Thursday, May 26, 2016

Crumbling Infrastructure at University of Minnesota

Falling (Far) Behind

"Now, here, you see, it takes all the running you can do to keep in the same place.  If you want to get somewhere else, you must run at least twice as fast as that!"
Lewis Carroll, Through The Looking Glass (1871)

Facing a crumbling academic infrastructure, the U of M administration submitted a $300 million capital request to the state legislature this year.  The failure of the legislature to pass a bonding bill means that the administration will no longer be able to avoid the consequences of its own decades long failure to allocate sufficient funds for the maintenance of academic facilities. 

One-third of the buildings on the Twin Cities campus are rated in poor or critical condition.  See section 2 in The Management of the University Part II .  In February a University vice president acknowledged that the University should be spending twice as much as it currently spends simply to maintain the facilities in their current condition!  See p. 8 of the February 23, 2016 report of the Senate Committee on Finance & Planning.  It would cost a staggering $1 billion to bring all facilities to at least fair condition.  See section 3 in The Management of the University.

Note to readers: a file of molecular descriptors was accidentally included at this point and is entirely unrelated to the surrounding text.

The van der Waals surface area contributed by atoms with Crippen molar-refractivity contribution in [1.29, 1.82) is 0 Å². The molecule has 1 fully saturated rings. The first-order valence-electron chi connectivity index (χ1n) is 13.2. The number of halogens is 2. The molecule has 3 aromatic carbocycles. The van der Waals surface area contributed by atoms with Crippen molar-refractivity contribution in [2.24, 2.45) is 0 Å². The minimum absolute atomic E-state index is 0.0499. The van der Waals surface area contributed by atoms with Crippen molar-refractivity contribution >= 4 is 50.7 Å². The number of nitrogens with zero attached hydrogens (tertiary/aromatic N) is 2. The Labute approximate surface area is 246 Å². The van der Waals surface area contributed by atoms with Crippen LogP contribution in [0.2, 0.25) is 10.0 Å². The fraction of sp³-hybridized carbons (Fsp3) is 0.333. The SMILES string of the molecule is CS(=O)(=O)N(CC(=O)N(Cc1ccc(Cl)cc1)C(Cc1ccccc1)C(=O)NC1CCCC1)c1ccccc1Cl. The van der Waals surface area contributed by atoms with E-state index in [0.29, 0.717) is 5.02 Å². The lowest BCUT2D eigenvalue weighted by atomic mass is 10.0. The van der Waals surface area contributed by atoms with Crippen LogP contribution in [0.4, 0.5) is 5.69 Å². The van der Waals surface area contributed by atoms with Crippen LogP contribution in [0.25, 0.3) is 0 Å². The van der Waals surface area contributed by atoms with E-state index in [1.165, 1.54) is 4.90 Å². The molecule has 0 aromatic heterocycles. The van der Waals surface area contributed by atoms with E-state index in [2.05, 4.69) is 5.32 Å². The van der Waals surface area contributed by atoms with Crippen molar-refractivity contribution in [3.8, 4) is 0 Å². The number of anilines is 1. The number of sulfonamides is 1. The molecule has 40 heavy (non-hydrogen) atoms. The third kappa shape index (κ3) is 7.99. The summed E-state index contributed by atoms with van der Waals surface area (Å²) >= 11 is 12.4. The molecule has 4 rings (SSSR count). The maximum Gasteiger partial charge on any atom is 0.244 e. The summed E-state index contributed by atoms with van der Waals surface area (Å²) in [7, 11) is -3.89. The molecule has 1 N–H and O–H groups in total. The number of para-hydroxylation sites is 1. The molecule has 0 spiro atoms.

Yet the administration continues to erect new buildings (which generate additional maintenance costs).  In February the University opened a $165 million clinics and surgery center.  The clinics had been located in the huge Phillips Wagensteen Building which is now half empty.  No one knows at this time how that space will be used or where the funds will come after the next fiscal year for the maintenance of all that vacant space (in a building that is already rated in critical condition). 

Just as the maintenance of roads and bridges is an essential responsibility of state and local governments, the maintenance of academic facilities should be a priority for a university administration.  In 2015, as the deterioration of the academic infrastructure continued, the University administration spent $80.3 million on "leadership" and $143.6 million on consulting and professional services.  See line 4(f) and line 18(b) and (d) of the 2015 Administrative Cost Benchmarking Report at p. 46 of the October 2015 FIN Docket.  University administrators and consulting firms across the country have created a variation of the military-industrial complex in higher education. 

Students and their parents do not expect that their payments of ever increasing tuition will be used to support highly paid senior administrators and outside consultants.  Nor do legislators expect that state appropriations will be used for that purpose.  We need a University administration and a Board of Regents that will allocate the substantial resources of the University for the right priorities.  

Michael W. McNabb
University of Minnesota B.A. 1971; J.D. 1974
University of Minnesota Alumni Association life member

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